A movie director, currently on hiatus from his career, comes to Seoul for a couple of days. He has an idea he’ll get together with an old friend, but other than that he’s at loose ends.
Those loose ends extend in brain-teasing directions in “The Day He Arrives,” a 79-minute work by South Korean filmmaker Hong Sang-soo (“Woman on the Beach”). Shot in crisp black-and-white, this is one of those films (like last year’s “Certified Copy”) that raise questions about what exactly you’re watching.
For the first half-hour, it looks normal enough. The filmmaker, Seongjun (played by Yu Junsang) runs into the old friend, has drinks with a group of film students who recognize him, and hooks up with a former flame.
But then we find ourselves returning to a bar we’ve visited before, and Seongjun’s narration tells us where we’re going, as though for the first time.
A scene then plays out that is significantly different from the scene we saw at the bar earlier, which gives the unsettling impression that we are watching a parallel-universe version of the same sequence.
Maybe a butterfly flapped its wings somewhere, I don’t know. But with the scenes that follow, we appear to see different possibilities Seongjun’s day in Seoul.
In some versions of these events, he kisses the woman who owns the bar, in some he doesn’t. The fact that she looks a lot like his former flame makes the impulse even more confusing.
It could be that all of this is Seongjun’s conjecture about what might happen during his time in Seoul, as he waits for his friend to call him back.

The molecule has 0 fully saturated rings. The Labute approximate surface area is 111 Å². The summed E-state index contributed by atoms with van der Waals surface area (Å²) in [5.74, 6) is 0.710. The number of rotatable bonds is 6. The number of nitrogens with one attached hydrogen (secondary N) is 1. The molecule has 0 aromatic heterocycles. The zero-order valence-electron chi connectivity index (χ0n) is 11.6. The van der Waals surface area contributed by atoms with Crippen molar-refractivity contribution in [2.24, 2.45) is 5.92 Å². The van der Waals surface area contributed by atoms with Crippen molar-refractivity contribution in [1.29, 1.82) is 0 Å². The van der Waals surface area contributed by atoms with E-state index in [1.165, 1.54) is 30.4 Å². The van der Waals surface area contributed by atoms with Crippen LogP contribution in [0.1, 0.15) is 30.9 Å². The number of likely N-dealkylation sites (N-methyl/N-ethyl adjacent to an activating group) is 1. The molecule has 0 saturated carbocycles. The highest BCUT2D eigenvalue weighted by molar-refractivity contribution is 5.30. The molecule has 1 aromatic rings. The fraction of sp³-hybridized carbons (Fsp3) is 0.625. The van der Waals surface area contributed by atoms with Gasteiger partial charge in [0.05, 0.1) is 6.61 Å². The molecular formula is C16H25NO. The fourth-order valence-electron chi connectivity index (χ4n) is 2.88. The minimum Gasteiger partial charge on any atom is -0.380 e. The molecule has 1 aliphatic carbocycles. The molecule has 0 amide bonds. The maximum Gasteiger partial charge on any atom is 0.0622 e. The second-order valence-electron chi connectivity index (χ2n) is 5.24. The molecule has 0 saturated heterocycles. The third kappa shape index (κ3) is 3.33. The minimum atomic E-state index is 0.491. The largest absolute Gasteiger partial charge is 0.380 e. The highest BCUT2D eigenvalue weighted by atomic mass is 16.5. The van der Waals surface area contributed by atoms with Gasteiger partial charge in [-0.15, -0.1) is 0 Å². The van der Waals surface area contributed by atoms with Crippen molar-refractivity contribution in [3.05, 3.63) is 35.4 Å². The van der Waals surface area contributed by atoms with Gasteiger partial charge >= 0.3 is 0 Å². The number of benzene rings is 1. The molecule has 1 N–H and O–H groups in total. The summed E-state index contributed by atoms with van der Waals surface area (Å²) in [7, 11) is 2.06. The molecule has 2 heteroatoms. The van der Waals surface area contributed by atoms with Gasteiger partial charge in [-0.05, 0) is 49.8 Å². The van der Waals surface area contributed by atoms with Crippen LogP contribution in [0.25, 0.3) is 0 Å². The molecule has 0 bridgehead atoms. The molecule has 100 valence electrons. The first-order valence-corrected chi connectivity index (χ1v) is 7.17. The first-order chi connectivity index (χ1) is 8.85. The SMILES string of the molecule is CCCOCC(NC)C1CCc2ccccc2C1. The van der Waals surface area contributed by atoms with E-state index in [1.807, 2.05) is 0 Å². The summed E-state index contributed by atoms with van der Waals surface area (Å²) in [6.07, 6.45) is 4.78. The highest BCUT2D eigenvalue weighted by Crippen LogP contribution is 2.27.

These story threads have the quality of daydreams, and maybe this is how a filmmaker’s mind works when he’s not working on a movie (Seongjun appears to have temporarily given up on creating his marginal movies, which even the film students admit that haven’t actually seen).
I don’t have a definitive answer about what’s going on in “The Day He Arrives,” but I enjoyed watching its smooth flow. If you like movies of the reality-bending (or maybe it’s reality-splitting, in this case) variety, this one will serve nicely.
“The Day He Arrives” (3 stars)
A film director, temporarily on professional hiatus, shows up in Seoul to meet a friend. But what follows (in a dreamlike black-and-white 79 minutes) appears to be parallel-universe versions of how he spends his hours in the city. Whatever it is, director Hong Sang-soo’s easy-flowing tease is easy to watch and wonder about. In Korean, with English subtitles.
Rating: Not rated; probably PG-13 for subject matter
Now showing: Northwest Film Forum